- There are people who believe that gender is a social construct and that gender identity is not innate or real. How will their rights to assert this be upheld? For example, feminist academics such as Kathleen Stock have come under attack for making this argument.
- Sexism and sexist discrimination is a huge problem in the UK.
- A recent report into the status of women’s equality in the UK by the EHRC found:
- A significant pay gap of over 18%;
- Underrepresentation in political and economic positions;
- High levels of violence and sexual abuse.
- Sex based rights exist to address some of these problems. Any change to the law that effectively changes the definition of who pertains to which sex group, has the potential to undermine efforts to advance women’s equality.
Another concern is the failure to seek the views of women survivors of sexual violence or assault.
We are astonished that there is no place in the consultation document to ask natal women who are survivors of domestic or sexual violence whether single sex spaces were/are important to them; whether they were/are able to access such spaces; whether the present of biological males in such spaces would have an impact on the likelihood that they would/did access support.
This consultation cannot expect to get a full picture of how a change in the law will impact on wider society and the rights of individuals without considering a full range of perspectives and experiences. A failure to do this risks the creation of a bad law that will either fail or work against the rights of other citizens in society.
We believe that there will be an impact on one’s right to express one’s sexuality as same sex. In particular we are concerned by:
- The attacks on lesbians who are asserting their rights as protected group to be same-sex attracted;
- The ostracization of lesbians from the LGBT community and their demonisation;
- The erasure of their sexual identity and nomenclature;
- The demand on lesbians to consider male-bodied people as sexual partners (‘the cotton ceiling’);
- The substitution of ‘gender’ for ‘sex’ which we think directly impacts on the protected characteristic of lesbian and gay men and their right to same sex relationships.
Question 12: Do you think that the participation of trans people in sport, as governed by the Equality Act 2010, will be affected by changing the Gender Recognition Act?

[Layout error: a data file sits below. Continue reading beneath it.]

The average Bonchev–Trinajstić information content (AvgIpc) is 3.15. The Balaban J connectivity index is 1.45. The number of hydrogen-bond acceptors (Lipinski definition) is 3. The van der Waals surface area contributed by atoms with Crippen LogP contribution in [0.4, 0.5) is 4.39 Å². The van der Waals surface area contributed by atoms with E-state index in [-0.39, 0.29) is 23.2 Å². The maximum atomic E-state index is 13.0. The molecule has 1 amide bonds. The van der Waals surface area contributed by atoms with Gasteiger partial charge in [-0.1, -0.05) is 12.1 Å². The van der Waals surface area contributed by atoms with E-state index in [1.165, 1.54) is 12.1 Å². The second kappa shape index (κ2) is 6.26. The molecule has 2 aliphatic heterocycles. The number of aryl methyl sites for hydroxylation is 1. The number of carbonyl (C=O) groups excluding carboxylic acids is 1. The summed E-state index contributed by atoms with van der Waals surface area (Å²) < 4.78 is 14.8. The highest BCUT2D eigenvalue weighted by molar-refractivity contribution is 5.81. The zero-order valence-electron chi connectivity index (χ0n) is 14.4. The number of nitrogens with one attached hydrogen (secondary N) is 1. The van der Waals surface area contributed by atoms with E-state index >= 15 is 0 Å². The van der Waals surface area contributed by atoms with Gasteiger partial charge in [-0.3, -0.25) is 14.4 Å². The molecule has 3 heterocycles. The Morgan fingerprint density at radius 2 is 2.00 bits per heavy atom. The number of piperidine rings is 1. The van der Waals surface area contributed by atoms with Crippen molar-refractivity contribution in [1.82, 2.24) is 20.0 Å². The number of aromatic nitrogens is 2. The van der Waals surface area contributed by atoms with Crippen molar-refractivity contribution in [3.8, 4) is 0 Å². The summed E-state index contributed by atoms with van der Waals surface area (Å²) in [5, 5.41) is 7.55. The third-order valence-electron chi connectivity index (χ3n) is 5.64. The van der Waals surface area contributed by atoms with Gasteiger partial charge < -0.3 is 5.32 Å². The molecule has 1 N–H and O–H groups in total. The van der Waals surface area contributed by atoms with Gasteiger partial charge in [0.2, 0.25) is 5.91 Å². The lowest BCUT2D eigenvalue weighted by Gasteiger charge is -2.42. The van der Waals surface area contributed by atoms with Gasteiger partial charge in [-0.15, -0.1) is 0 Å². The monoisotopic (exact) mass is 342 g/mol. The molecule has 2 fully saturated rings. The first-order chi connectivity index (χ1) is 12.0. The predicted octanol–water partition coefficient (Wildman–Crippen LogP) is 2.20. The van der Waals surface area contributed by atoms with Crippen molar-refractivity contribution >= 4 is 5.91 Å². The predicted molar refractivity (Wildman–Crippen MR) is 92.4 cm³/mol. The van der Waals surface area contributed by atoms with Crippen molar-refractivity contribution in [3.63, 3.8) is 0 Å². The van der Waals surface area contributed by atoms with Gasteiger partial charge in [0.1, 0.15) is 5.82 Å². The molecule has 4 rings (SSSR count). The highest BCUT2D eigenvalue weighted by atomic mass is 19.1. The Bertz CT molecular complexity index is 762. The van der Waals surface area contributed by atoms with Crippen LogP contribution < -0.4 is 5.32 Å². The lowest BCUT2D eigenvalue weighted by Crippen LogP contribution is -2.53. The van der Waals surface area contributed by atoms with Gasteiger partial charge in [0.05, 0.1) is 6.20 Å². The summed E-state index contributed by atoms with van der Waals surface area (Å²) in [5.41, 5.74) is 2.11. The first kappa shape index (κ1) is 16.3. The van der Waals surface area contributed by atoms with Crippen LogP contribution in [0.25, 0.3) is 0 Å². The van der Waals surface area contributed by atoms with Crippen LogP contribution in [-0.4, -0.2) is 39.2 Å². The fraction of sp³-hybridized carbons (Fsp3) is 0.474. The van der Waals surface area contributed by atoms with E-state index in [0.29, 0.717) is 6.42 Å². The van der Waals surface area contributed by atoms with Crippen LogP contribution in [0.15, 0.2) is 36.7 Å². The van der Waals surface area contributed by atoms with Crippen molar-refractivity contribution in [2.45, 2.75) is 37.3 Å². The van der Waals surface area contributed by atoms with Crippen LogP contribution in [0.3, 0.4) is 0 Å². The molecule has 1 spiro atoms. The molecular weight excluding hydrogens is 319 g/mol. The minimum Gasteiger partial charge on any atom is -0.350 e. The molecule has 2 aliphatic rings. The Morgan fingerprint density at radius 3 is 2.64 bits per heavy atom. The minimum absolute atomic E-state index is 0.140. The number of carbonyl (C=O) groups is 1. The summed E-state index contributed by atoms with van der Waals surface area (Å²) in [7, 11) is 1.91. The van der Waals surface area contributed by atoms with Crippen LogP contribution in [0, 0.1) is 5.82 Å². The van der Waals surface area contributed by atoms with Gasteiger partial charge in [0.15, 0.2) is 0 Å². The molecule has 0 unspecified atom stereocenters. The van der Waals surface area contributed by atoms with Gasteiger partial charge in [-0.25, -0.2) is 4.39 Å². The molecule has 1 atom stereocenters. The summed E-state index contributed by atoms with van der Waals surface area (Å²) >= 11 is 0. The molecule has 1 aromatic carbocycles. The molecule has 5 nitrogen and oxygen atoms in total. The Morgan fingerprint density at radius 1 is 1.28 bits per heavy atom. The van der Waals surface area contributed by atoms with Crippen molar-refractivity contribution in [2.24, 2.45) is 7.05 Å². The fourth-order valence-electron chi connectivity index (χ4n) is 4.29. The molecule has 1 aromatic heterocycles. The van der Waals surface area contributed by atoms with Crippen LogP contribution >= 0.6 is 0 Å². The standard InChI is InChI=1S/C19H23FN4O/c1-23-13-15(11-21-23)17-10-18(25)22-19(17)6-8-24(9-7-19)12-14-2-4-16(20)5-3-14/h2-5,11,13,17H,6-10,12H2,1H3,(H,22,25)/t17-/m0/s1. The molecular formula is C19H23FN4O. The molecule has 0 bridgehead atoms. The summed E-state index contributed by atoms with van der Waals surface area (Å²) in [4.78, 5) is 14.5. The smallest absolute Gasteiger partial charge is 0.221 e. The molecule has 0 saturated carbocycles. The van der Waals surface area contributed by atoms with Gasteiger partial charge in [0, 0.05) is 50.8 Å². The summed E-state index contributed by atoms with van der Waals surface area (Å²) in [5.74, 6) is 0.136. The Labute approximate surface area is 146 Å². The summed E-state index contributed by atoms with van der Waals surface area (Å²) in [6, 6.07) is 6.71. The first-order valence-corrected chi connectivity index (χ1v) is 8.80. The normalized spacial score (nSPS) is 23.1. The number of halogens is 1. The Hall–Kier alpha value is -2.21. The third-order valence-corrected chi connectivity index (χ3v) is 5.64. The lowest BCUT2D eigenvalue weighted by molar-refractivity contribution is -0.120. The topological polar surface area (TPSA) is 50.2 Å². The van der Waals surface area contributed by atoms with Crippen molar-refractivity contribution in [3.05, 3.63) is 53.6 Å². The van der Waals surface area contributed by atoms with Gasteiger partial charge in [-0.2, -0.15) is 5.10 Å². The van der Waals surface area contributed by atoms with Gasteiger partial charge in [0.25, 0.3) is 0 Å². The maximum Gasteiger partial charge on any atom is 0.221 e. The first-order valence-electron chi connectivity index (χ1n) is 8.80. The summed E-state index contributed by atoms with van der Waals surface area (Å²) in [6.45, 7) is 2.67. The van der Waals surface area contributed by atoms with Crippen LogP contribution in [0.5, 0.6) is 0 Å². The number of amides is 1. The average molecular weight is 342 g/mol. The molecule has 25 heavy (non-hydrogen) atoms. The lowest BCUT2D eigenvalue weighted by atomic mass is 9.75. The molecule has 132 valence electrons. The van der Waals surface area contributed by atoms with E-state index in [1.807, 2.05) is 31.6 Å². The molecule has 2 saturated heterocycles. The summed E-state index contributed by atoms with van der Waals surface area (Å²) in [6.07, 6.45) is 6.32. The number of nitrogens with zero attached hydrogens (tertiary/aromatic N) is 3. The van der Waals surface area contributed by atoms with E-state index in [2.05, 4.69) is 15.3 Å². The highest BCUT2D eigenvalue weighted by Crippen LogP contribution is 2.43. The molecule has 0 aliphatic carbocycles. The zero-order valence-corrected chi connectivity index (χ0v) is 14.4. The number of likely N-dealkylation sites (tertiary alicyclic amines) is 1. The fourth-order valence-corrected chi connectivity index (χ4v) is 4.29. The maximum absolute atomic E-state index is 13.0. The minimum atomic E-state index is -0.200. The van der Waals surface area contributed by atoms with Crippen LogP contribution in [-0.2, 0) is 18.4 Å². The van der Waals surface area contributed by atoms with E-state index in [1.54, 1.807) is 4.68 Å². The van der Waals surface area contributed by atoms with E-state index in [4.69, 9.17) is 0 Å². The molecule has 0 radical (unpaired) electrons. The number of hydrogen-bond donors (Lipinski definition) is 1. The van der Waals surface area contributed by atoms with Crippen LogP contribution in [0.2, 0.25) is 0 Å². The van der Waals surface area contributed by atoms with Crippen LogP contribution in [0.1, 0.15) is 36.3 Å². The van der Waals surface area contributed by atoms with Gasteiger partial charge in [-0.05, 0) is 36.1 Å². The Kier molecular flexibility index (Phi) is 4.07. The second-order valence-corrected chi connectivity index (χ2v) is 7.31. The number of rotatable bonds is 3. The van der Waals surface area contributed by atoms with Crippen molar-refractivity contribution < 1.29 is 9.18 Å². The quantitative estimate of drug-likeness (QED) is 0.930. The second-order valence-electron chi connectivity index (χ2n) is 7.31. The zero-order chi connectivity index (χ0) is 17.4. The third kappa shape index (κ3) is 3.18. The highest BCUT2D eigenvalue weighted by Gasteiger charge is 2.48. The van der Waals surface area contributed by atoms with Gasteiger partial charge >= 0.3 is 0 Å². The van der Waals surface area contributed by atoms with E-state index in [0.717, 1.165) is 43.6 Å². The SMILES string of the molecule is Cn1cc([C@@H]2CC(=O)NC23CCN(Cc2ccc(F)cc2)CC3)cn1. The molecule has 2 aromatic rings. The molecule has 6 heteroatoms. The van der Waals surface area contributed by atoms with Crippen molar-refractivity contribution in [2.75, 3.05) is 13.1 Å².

We want, a robust and independent review of how exemptions in the Equality Act relating to sport are currently being applied in practice.
Fairness to women and girls must be upheld and not compromised. We know that 1.5 million more men than women play sport each week so women are already at a disadvantage. This is at a time when government and other public bodies are running campaigns to help women and girls become more active.
The government must have due regard to promoting opportunity as part of its Public Sector Equality Duty and we do not think that the rights of women and girls are currently being properly considered or provided for. We expect this to get worse if self-ID becomes law as the numbers of people identifying as trans increase. Already, advice being issued to schools and by bodies such as Sports England expect women’s sports to make space for trans women. Trans woman, Rachel McKinnon, recently won the Women’s World Cycling title. This raises serious questions about the viability of women’s sport both at elite and amateur level.
This review must cover all levels and domains of sport – from amateur to professional, and include university and schools where advice from some NGOs is putting the onus of girls to change sport or be prepared to compete against male bodied individuals without any consideration of risk of injury. We also feel girls are likely to opt out of sporting activity and that this has serious implications for their health, fitness and body image.
Particular consideration should be given to amateur sport where testing regimes required in professional sports are not available and decisions are more likely to be made subjectively. This, again, will inevitably impact on the take-up of sport by women and girls with far-reaching implications for their health and well-being.
Robust enforcement of Equality Impact assessments must be implemented with quality research & data published to ensure that women’s rights and needs are being met.
Attention must be given to the effect on girls of role models being lost in professional sports, if males are given unfair advantage.
Sporting bodies (professional and amateur) must be able to demand disclosure of trans status as part of the legitimate pursuit of their remit to ensure fairness.